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Frontiers of Philosophy in China

Front. Philos. China    2020, Vol. 15 Issue (4) : 636-652
Comparative Perspectives on Solutions for the Problem of Other Minds
FEI Duoyi()
Department of Philosophy, School of Humanities, China University of Political Science and Law, Beijing 100088, China
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This paper aims to establish a dialogue between contemporary research on the problem of other minds and classical Chinese philosophical theories. It first explores the idea, inspired by the recent discovery of the mirror neuron mechanism, that a direct exchange of experience may occur between the observer and the observed. Next, it analyzes the ways in which the ancient Chinese philosopher Zhuangzi and Confucian thinkers reflected on the problem of other minds, which are quite similar to the idea inspired by the latest research on mirror neurons. In these thinkers’ views, knowledge of other minds is the result of mental activity and what it provides is, to a large extent, something related not to epistemology but rather to a situational understanding of other minds from the perspective of value theory. The author points out that this solution takes two aspects, humans’ innate nature and human experience, into consideration simultaneously. In terms of humans’ innate nature, the body of a human being is a body that represents the unity of man and nature, and it has something in common with the natural world, which lays a foundation for the perception of other minds. In terms of human experience, human beings have such actual needs as emotions, pursuits, and desires, and their behaviors need to conform to certain norms. It is in a body of this kind that the mind of human beings can be formed and enjoy the potential to develop. Effective interpersonal communication can thus be achieved.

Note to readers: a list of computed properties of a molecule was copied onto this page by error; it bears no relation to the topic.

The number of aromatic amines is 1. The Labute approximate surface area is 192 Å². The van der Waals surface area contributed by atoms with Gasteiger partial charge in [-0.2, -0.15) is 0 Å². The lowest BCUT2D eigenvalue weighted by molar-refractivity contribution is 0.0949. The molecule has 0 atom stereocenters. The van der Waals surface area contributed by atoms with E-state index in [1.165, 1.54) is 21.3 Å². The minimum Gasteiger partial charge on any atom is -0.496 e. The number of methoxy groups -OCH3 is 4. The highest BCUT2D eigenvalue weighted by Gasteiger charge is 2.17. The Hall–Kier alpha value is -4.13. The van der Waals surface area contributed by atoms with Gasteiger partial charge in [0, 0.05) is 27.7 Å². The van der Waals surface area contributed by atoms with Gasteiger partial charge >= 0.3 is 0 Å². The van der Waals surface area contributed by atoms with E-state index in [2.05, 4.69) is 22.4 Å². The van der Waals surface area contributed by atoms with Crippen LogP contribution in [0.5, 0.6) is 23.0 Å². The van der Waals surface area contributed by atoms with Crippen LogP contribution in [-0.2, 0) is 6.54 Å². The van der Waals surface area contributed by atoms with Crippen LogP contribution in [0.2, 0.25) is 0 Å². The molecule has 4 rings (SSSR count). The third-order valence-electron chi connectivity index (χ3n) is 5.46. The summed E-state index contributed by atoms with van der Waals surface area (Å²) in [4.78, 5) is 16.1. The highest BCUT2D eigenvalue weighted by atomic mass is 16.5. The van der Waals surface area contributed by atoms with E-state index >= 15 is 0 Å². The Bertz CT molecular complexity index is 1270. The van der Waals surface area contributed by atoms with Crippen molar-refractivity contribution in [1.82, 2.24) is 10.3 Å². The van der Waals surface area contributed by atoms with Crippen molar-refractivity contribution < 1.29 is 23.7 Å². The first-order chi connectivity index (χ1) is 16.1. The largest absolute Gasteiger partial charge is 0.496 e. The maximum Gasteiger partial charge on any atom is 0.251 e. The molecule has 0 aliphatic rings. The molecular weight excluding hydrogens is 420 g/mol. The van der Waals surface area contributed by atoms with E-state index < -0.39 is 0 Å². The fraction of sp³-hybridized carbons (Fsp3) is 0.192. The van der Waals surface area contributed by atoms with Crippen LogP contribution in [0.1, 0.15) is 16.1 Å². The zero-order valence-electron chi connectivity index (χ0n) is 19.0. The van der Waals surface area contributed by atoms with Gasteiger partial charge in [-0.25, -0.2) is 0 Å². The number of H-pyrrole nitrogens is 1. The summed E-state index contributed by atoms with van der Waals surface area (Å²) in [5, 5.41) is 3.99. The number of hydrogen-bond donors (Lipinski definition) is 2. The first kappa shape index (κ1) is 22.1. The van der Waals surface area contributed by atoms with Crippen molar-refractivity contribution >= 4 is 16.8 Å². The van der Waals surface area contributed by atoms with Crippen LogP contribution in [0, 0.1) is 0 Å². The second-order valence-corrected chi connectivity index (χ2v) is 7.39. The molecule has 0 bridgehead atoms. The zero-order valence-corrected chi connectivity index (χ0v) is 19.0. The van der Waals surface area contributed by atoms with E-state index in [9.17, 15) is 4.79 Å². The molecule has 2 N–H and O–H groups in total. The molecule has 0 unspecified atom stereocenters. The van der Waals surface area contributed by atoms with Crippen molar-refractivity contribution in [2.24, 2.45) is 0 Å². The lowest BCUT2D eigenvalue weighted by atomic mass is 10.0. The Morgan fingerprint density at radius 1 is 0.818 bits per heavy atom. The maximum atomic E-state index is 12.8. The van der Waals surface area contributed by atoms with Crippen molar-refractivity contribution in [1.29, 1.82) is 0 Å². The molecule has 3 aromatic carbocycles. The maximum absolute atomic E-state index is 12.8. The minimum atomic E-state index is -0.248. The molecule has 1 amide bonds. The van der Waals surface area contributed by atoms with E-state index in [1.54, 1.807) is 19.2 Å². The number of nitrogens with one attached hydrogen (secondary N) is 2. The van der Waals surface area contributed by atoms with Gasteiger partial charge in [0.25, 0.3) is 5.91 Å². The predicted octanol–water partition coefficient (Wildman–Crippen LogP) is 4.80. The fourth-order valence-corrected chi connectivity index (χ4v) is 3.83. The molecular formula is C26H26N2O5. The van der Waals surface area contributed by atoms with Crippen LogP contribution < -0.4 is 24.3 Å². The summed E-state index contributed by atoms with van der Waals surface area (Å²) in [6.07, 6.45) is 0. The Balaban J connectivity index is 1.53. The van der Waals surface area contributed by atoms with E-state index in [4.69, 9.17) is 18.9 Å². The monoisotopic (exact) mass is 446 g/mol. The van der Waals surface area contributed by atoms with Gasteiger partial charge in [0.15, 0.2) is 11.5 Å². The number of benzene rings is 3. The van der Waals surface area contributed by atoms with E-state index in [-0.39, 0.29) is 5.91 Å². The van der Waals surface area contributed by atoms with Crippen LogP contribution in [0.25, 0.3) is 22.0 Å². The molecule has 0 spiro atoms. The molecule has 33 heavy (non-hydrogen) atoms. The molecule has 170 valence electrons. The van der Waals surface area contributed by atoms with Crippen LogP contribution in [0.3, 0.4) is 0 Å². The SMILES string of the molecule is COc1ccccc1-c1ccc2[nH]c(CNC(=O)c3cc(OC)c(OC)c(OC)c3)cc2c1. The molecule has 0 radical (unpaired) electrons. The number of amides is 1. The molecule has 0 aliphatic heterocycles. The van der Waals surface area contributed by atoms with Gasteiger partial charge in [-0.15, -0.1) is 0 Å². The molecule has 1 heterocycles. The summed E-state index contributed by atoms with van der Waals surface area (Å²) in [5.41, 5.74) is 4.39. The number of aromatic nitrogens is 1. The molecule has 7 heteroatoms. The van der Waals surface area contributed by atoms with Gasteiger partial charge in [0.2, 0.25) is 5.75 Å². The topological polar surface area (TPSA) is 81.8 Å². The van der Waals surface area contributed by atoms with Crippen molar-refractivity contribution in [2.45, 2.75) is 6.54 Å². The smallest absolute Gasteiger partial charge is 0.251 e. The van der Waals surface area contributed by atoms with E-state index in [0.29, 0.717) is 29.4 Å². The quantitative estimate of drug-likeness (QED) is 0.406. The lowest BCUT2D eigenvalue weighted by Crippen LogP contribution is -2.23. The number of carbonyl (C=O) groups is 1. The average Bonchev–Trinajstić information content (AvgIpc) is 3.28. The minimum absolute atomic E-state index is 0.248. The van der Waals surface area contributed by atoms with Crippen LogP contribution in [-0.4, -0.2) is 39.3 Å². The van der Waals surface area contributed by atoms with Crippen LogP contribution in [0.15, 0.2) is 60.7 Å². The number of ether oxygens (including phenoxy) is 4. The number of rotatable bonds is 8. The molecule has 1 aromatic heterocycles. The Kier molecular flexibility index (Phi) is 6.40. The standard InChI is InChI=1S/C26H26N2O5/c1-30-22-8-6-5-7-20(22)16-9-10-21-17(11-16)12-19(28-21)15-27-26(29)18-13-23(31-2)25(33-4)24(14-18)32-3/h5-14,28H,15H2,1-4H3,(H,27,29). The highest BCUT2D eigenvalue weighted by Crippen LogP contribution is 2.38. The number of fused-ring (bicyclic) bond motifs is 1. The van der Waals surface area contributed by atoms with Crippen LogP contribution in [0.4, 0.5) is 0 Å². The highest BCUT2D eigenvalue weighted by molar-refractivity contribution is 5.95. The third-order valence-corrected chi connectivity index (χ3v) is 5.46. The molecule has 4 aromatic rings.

Keywords other minds      experience      situation      kind      beings      mirror neuron      Chinese philosophical theories     
Issue Date: 23 December 2020
 Cite this article:   
FEI Duoyi. Comparative Perspectives on Solutions for the Problem of Other Minds[J]. Front. Philos. China, 2020, 15(4): 636-652.
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